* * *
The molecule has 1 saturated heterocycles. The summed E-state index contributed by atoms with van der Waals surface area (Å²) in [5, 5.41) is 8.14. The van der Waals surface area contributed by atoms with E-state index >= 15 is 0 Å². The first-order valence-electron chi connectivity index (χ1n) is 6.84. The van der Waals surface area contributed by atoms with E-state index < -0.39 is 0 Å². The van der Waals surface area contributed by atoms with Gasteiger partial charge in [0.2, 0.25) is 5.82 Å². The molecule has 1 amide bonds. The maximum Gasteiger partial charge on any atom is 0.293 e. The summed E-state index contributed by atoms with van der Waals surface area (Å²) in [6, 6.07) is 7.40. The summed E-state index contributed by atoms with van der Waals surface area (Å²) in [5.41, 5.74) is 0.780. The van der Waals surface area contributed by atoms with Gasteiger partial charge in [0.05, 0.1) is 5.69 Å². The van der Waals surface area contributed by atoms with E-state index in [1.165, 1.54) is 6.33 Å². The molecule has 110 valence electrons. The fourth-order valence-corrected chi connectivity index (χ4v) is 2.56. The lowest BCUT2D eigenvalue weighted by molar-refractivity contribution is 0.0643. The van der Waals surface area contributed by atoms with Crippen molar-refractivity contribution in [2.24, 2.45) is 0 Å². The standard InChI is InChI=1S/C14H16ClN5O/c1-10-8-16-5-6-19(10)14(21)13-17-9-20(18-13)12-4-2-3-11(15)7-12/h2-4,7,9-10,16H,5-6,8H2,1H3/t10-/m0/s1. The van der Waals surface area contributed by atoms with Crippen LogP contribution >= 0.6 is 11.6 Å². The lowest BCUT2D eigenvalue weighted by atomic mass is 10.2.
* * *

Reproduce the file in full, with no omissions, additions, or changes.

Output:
The molecule has 1 saturated heterocycles. The summed E-state index contributed by atoms with van der Waals surface area (Å²) in [5, 5.41) is 8.14. The van der Waals surface area contributed by atoms with E-state index >= 15 is 0 Å². The first-order valence-electron chi connectivity index (χ1n) is 6.84. The van der Waals surface area contributed by atoms with E-state index < -0.39 is 0 Å². The van der Waals surface area contributed by atoms with Gasteiger partial charge in [0.2, 0.25) is 5.82 Å². The molecule has 1 amide bonds. The maximum Gasteiger partial charge on any atom is 0.293 e. The summed E-state index contributed by atoms with van der Waals surface area (Å²) in [6, 6.07) is 7.40. The summed E-state index contributed by atoms with van der Waals surface area (Å²) in [5.41, 5.74) is 0.780. The van der Waals surface area contributed by atoms with Gasteiger partial charge in [0.05, 0.1) is 5.69 Å². The van der Waals surface area contributed by atoms with E-state index in [1.165, 1.54) is 6.33 Å². The molecule has 110 valence electrons. The fourth-order valence-corrected chi connectivity index (χ4v) is 2.56. The lowest BCUT2D eigenvalue weighted by molar-refractivity contribution is 0.0643. The van der Waals surface area contributed by atoms with Crippen molar-refractivity contribution in [2.24, 2.45) is 0 Å². The standard InChI is InChI=1S/C14H16ClN5O/c1-10-8-16-5-6-19(10)14(21)13-17-9-20(18-13)12-4-2-3-11(15)7-12/h2-4,7,9-10,16H,5-6,8H2,1H3/t10-/m0/s1. The van der Waals surface area contributed by atoms with Crippen LogP contribution >= 0.6 is 11.6 Å². The lowest BCUT2D eigenvalue weighted by atomic mass is 10.2.